that there is there is some potassium in there and yeah, your vitamin D and whatnot but it’s basically very similar in calorie count to hard seltzer but 30% of the canister juice, so you know, much more flavor.
Tyler Jorgenson 3:28
Yeah, more of a traditional cocktail tastes but with calories so so you have this idea. And like a lot of people kind of incubates for a few, you know, a couple years and you start taking decide to take it seriously. What was your first step in getting this from idea into a real product?
Ryan Ayotte 3:48
Yeah, so when I really circled back to that idea in the summer of 2018, I spent a lot of time just researching. So I talked to one just reading a lot but also reaching out to different breweries and wineries and people in the industry that I could just pick their brain about things and figure out you know how it works and so that’s sort of one piece on sort of the logistical and uncertainty really talking to people and seeing if it’s something that they would even like now I thought it was a good idea but unless other people do you might not have a business there. Sure No, I so that combined with more research made me see that there is a market for it. And so spent a few months building a business plan and seeing if it would financially make sense to do it. And then I jumped in on it so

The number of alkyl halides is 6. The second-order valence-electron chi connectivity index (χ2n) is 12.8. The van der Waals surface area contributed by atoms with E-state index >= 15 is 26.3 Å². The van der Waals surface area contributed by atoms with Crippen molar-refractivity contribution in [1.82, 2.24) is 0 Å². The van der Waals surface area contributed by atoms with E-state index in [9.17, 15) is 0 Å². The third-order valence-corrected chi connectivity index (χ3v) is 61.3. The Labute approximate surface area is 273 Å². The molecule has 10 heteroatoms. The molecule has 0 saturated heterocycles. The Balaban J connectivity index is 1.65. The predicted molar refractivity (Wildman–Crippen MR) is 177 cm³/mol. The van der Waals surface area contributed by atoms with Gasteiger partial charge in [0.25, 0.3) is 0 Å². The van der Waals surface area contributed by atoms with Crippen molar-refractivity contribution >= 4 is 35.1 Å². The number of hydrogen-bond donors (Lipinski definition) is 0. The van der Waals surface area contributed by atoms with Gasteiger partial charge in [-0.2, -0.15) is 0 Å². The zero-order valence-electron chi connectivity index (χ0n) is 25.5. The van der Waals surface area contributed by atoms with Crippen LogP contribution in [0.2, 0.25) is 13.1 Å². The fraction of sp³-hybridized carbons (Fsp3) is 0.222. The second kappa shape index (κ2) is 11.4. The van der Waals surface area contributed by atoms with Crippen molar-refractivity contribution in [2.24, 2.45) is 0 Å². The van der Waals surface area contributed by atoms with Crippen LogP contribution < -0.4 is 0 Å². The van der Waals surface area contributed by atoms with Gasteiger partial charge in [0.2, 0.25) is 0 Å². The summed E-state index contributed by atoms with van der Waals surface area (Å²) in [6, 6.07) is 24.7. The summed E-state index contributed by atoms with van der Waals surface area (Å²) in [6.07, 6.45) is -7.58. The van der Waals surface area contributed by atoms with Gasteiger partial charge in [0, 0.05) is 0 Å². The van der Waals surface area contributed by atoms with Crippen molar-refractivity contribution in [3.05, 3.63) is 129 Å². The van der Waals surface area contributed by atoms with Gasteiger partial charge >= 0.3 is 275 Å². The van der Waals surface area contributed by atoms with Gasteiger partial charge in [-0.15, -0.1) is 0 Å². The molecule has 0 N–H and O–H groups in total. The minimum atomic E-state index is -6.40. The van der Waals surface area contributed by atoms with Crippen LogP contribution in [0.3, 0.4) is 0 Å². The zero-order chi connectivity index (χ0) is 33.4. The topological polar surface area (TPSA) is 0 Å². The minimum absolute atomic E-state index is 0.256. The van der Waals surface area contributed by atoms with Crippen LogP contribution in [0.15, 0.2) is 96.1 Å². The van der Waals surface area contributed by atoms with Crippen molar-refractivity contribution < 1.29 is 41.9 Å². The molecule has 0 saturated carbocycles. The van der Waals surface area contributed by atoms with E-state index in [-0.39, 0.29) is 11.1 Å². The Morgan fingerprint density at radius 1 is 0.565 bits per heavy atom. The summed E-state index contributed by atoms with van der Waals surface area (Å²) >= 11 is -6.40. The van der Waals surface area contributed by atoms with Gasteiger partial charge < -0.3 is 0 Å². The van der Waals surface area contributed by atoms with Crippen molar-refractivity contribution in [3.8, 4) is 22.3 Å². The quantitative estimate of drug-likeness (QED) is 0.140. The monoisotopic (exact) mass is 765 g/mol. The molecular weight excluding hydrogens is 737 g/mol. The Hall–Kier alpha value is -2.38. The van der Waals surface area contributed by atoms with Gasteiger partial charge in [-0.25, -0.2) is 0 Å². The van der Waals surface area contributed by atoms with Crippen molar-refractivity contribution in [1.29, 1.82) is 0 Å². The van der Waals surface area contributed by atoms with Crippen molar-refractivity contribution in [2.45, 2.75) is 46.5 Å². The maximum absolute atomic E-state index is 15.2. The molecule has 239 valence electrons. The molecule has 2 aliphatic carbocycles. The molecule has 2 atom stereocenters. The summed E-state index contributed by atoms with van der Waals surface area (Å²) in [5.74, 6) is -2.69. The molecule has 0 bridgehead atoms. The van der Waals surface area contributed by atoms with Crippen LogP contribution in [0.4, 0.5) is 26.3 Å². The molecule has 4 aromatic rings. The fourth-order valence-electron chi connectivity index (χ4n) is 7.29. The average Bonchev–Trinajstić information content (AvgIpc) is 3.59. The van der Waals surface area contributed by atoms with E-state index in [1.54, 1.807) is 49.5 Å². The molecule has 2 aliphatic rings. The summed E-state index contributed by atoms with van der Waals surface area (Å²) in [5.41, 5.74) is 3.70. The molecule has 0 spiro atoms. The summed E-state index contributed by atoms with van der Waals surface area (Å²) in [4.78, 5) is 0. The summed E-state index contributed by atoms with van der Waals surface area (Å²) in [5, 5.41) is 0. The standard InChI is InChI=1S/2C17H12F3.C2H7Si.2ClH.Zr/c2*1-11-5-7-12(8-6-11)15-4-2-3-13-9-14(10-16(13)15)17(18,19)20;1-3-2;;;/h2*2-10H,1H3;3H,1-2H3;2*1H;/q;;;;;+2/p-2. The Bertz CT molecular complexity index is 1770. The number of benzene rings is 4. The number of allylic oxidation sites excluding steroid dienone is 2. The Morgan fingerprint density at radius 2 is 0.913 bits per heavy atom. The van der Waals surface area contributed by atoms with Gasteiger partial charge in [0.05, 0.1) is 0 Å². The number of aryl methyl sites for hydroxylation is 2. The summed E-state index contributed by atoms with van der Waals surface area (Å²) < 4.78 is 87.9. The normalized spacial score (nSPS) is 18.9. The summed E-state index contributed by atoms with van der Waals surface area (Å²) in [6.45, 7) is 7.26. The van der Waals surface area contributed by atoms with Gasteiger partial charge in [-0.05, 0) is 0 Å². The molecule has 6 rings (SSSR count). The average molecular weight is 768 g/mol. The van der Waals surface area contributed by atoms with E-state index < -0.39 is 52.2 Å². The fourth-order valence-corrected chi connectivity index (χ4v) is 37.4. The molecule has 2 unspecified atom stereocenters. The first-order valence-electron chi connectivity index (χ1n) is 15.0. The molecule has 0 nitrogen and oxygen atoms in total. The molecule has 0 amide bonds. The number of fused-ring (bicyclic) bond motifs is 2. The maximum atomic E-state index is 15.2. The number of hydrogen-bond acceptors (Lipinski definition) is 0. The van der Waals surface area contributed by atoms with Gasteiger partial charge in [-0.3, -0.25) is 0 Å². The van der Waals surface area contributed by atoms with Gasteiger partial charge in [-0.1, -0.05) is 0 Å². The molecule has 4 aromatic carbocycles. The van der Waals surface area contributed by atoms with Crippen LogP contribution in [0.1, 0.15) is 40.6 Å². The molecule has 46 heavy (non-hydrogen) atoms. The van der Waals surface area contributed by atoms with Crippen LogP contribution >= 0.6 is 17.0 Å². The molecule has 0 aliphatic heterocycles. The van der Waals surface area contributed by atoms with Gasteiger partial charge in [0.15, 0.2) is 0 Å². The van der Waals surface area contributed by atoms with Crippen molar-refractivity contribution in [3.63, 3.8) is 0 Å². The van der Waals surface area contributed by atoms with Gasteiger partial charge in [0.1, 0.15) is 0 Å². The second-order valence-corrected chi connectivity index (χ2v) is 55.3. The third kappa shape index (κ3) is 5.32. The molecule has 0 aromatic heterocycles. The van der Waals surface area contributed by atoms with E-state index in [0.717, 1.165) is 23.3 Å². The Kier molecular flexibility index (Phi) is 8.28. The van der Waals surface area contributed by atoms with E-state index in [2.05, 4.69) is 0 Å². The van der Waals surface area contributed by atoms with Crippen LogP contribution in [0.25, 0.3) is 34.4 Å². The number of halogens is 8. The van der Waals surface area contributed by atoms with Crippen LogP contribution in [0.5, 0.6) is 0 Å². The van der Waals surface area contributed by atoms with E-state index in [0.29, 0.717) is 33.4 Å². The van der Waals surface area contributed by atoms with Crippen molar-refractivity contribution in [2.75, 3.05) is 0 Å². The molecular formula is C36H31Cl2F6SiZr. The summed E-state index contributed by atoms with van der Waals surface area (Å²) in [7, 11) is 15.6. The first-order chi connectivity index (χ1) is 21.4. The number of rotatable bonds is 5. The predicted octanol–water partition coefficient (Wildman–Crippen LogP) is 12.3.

Tyler Jorgenson 4:38
cool. How’d you get your very first sale?
So like other than family,
Ryan Ayotte 4:44